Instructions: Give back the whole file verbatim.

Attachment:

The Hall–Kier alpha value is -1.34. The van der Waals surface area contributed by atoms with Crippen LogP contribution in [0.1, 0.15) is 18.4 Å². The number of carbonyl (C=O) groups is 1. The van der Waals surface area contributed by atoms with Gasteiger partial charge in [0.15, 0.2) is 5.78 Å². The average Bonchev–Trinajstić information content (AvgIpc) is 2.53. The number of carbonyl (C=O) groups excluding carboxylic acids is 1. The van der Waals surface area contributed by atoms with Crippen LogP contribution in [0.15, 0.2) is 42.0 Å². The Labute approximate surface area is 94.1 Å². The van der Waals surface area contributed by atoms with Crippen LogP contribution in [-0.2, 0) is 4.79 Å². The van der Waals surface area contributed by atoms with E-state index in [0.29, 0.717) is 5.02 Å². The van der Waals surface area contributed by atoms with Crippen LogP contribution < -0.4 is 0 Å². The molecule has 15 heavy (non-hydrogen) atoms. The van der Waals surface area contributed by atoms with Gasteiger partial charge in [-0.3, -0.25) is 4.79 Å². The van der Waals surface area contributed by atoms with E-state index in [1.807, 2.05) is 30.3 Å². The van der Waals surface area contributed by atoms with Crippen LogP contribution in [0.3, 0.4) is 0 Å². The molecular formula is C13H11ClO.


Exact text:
The Hall–Kier alpha value is -1.34. The van der Waals surface area contributed by atoms with Crippen LogP contribution in [0.1, 0.15) is 18.4 Å². The number of carbonyl (C=O) groups is 1. The van der Waals surface area contributed by atoms with Gasteiger partial charge in [0.15, 0.2) is 5.78 Å². The average Bonchev–Trinajstić information content (AvgIpc) is 2.53. The number of carbonyl (C=O) groups excluding carboxylic acids is 1. The van der Waals surface area contributed by atoms with Crippen LogP contribution in [0.15, 0.2) is 42.0 Å². The Labute approximate surface area is 94.1 Å². The van der Waals surface area contributed by atoms with Crippen LogP contribution in [-0.2, 0) is 4.79 Å². The van der Waals surface area contributed by atoms with E-state index in [0.29, 0.717) is 5.02 Å². The van der Waals surface area contributed by atoms with Crippen LogP contribution < -0.4 is 0 Å². The molecule has 15 heavy (non-hydrogen) atoms. The van der Waals surface area contributed by atoms with Gasteiger partial charge in [-0.3, -0.25) is 4.79 Å². The van der Waals surface area contributed by atoms with E-state index in [1.807, 2.05) is 30.3 Å². The van der Waals surface area contributed by atoms with Crippen LogP contribution in [0.3, 0.4) is 0 Å². The molecular formula is C13H11ClO.